FTC enlists public to help fix lacking IoT security
- The Federal Trade Commission is asking the public to help it come up with a solution to combat Internet of Things security vulnerabilities through a new competition.
- The competition, dubbed the IoT Home Inspector Challenge, includes prizes up to $25,000 for the best solution. This the FTC’s first public contest addressing IoT issues.
- Submissions are due May 22, and winners will be announced in late July. An expert panel of five judges will judge the contest, according to the FTC.
Private companies have been holding public "bug bounty" programs for years, and the concept of engaging the public to help solve major tech security challenges now appears to be catching on in the federal government as well.
Last year, the Department of Defense held the "Hack the Pentagon" program, which invited pre-approved security researchers to find potential security flaws in five DOD websites. The Pentagon handed out $70,000 in rewards, after 1,400 participating researchers discovered nearly 140 bugs during the contest, and quickly announced plans to expand the program.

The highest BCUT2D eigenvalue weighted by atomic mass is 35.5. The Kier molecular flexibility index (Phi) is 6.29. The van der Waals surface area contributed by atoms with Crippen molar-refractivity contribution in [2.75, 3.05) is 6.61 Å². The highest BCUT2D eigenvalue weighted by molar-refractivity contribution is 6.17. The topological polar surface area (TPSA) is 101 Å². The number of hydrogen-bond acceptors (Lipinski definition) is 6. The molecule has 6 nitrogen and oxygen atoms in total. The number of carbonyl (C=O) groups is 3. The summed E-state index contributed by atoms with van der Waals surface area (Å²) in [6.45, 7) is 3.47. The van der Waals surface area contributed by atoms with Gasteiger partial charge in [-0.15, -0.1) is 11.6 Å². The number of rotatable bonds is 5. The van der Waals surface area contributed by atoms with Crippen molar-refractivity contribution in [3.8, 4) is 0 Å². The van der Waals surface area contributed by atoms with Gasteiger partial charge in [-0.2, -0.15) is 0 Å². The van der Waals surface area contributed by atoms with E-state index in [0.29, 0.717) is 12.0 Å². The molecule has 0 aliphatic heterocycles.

IoT devices have recently been used to launch massive DDoS attacks. In response, many organizations are now calling for more built in security from the manufacturers to ensure that malicious actors cannot harness devices for botnets. IT experts have warned about poor IoT security for years, but little has been done to improve it until now.
Gartner recently predicted 21 billion IoT devices will be used globally by 2020, outnumbering laptops, smartphone and tablets.